L. monocytogenes is a Gram-positive bacterium, in the division Firmicutes (Latin: firmus, strong, and cutis, skin, referring to the cell wall). “This facultative intracellular bacterium can cause listeriosis, a severe invasive illness in humans, which may result in death. The risk of contracting listeriosis is high in immuno-compromised persons, the elderly, pregnant women, neonates, “people with weakened immune systems, such as persons immunocompromised by corticosteroids, anticancer drugs, graft-suppression therapy, and AIDS. Other conditions that may increase susceptibility to listeriosis are diabetes, cirrhosis, asthma, and ulcerative colitis. Healthy people are generally at a low risk of contracting L. monocytogenes-related illnesses; however, when heavily contaminated food is consumed, any person can be susceptible. Some research suggests that use of antacids also may increase the risk of contracting listeriosis.” (Cutter, et al)
“Although listeriosis is relatively uncommon, it is a potentially fatal disease and frequently results in spontaneous abortions in pregnant women. Even though the symptoms may be relatively mild in the mother, the illness may be transferred to the fetus, causing serious illness or fetal death. Symptoms of L. monocytogenes may include meningitis, encephalitis, septicemia, spontaneous abortion, stillbirth, and influenza-like symptoms. The onset of the disease can occur anywhere from a few days up to 6 weeks after ingestion of L. monocytogenes bacteria, with the symptoms lasting from a few days to several weeks.” (Cutter, et al)
Thirteen serotypes of L. monocytogenes have been identified, but only three serotypes (1/2a, 1/2b and 4b) are associated with the majority of sporadic cases of listeriosis; serotype 4b is linked to almost all recent outbreaks.” (Thévenot, et al., 2006) “Serotype 4b has been the type most commonly responsible for invasive listeriosis, whereas serotypes 1/2a and 1/2b have been the dominant isolates in outbreaks of gastroenteritis.” (Say Tat Ooi, et al, 2005)
The fact that it is Gram-positive, gives us a clue to its dangerous toxin formation. The classification as Gram-positive has nothing to do with gram, as in a measure of weight as I first thought when I heard the word many years ago. It refers to the Danish scientist Hans Christian Gram (1853 – 1938) who “devised a method to differentiate two types of bacteria based on the structural differences in their cell walls. In his test, bacteria that retain the crystal violet dye do so because of a thick layer of peptidoglycan (a polymer consisting of sugars and amino acids that forms a mesh-like layer outside the plasma membrane of most bacteria, forming the cell wall) and are called Gram-positive bacteria. In contrast, Gram-negative bacteria do not retain the violet dye and are coloured red or pink.” (Diffen)
Generally, Gram-positive pathogens produce exocellular substances that typically account for most, if not all, of its ability to cause disease (i.e., virulence factors). An exception to this is L. monocytogenes which is a Gram-positive intracellular pathogen. It is a facultative intracellular parasite which after invading the cell, directly spread to neighboring cells. It disseminates in host tissues sheltered from the immune system Virulent strains, such as L. monocytogenes, are known to secrete a number of exotoxic factors. Exotoxic factors are molecules produced by bacteria, viruses, fungi, and protozoa that add to their effectiveness and enable them to achieve a number of results such as obtaining nutrition from the host and colonization. In the case of L. monoctytogenes, the exotoxin factor produced enables the organism to spread from cell to cell with the aid of listeriolysin O (LLO) which it secretes. LLO is thiol-activated and pore-forming but is not the cause of foodborne gastroenteritis syndrome.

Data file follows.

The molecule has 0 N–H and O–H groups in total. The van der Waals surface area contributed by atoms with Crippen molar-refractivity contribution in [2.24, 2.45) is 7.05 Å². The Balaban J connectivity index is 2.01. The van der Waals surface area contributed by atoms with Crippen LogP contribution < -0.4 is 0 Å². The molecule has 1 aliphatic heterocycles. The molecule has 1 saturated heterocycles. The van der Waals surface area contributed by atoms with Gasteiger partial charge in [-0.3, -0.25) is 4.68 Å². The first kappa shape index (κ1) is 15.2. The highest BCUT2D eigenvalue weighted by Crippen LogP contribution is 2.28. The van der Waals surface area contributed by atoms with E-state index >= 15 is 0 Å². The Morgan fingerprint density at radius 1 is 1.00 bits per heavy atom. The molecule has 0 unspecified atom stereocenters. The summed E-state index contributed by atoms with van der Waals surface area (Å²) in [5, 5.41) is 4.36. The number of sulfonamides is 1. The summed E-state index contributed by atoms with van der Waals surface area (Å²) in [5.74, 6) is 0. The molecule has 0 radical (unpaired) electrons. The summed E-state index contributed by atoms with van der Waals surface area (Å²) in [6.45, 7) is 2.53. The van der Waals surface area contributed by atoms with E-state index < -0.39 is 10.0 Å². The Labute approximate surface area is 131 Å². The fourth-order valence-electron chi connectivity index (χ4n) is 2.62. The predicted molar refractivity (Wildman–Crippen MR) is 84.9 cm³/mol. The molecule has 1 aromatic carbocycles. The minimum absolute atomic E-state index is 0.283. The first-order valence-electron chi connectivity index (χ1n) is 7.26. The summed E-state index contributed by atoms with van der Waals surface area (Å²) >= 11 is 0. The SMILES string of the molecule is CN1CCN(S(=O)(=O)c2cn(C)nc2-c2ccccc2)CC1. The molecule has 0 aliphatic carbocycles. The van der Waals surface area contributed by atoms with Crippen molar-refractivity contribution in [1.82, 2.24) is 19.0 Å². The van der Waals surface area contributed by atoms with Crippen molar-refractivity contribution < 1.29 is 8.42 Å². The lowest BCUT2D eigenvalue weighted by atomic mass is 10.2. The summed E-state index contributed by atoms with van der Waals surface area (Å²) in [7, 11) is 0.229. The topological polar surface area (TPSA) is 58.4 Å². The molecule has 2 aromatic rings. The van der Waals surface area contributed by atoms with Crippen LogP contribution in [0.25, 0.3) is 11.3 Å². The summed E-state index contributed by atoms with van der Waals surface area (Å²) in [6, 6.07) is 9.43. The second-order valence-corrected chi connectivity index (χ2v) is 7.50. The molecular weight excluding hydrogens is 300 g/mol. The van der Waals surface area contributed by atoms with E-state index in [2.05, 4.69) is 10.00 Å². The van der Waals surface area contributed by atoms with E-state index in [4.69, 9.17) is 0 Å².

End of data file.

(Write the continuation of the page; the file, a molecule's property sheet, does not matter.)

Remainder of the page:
The fact that L. monocytogenes is responsible for gastroenteritis was first identified by Riedo et al. in 1989. “Convincing evidence that L. monocytogenes could cause gastrointestinal illness came from an outbreak of febrile (a fewer) gastroenteritis that was associated with the consumption of contaminated chocolate milk. Symptoms developed in 75% of persons (45 of 60) who drank chocolate milk that had been served at a picnic. Indistinguishable strains of L. monocytogenes were isolated from unopened cartons of chocolate milk, from environmental specimens from the dairy that supplied the milk, and from the stool samples of 14 symptomatic persons.” Commonly reported symptoms from outbreaks of gastroenteritis due to L. monocytogenes are listed below. (Say Tat Ooi, et al, 2005)
“Bloody diarrhea was rare and was noted in 3% of cases. Although chills and sore throat were not reported in every outbreak, they were present in >65% of patients in some reports. It is also interesting to note that sleepiness (an unusual complaint in febrile gastroenteritis) was reported in 63% of cases described by Aureli et al., and fatigue was noted in 74% and 83% of cases reported by Dalton et al. and Frye et al., respectively.” “The incubation period from the time of food ingestion to the onset of symptoms is usually 24 h or less, but it has ranged from 6 h to 10 days.” (Say Tat Ooi, et al, 2005)